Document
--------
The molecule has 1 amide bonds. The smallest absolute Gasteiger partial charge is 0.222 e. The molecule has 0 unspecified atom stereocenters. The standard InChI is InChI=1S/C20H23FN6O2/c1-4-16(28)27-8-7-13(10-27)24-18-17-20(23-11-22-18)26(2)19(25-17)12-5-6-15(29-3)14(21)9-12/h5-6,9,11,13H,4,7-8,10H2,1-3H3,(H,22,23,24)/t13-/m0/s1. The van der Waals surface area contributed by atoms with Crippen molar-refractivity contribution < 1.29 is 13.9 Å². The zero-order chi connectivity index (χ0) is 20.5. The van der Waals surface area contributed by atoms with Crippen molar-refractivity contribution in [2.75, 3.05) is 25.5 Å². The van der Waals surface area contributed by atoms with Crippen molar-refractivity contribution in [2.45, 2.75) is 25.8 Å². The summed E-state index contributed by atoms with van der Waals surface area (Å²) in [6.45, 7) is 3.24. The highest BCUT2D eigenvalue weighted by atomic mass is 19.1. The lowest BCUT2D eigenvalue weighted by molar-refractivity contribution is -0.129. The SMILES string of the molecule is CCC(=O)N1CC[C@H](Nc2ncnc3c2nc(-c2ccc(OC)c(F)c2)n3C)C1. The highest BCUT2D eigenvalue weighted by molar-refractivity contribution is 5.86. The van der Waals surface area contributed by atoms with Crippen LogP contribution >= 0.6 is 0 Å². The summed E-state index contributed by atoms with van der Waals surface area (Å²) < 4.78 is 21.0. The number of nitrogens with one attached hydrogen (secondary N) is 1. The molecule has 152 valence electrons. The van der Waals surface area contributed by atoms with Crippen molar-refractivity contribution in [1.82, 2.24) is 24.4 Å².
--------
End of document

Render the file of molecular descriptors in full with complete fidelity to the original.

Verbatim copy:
The molecule has 1 amide bonds. The smallest absolute Gasteiger partial charge is 0.222 e. The molecule has 0 unspecified atom stereocenters. The standard InChI is InChI=1S/C20H23FN6O2/c1-4-16(28)27-8-7-13(10-27)24-18-17-20(23-11-22-18)26(2)19(25-17)12-5-6-15(29-3)14(21)9-12/h5-6,9,11,13H,4,7-8,10H2,1-3H3,(H,22,23,24)/t13-/m0/s1. The van der Waals surface area contributed by atoms with Crippen molar-refractivity contribution < 1.29 is 13.9 Å². The zero-order chi connectivity index (χ0) is 20.5. The van der Waals surface area contributed by atoms with Crippen molar-refractivity contribution in [2.75, 3.05) is 25.5 Å². The van der Waals surface area contributed by atoms with Crippen molar-refractivity contribution in [2.45, 2.75) is 25.8 Å². The summed E-state index contributed by atoms with van der Waals surface area (Å²) in [6.45, 7) is 3.24. The highest BCUT2D eigenvalue weighted by atomic mass is 19.1. The lowest BCUT2D eigenvalue weighted by molar-refractivity contribution is -0.129. The SMILES string of the molecule is CCC(=O)N1CC[C@H](Nc2ncnc3c2nc(-c2ccc(OC)c(F)c2)n3C)C1. The highest BCUT2D eigenvalue weighted by molar-refractivity contribution is 5.86. The van der Waals surface area contributed by atoms with Crippen LogP contribution >= 0.6 is 0 Å². The summed E-state index contributed by atoms with van der Waals surface area (Å²) < 4.78 is 21.0. The number of nitrogens with one attached hydrogen (secondary N) is 1. The molecule has 152 valence electrons. The van der Waals surface area contributed by atoms with Crippen molar-refractivity contribution in [1.82, 2.24) is 24.4 Å².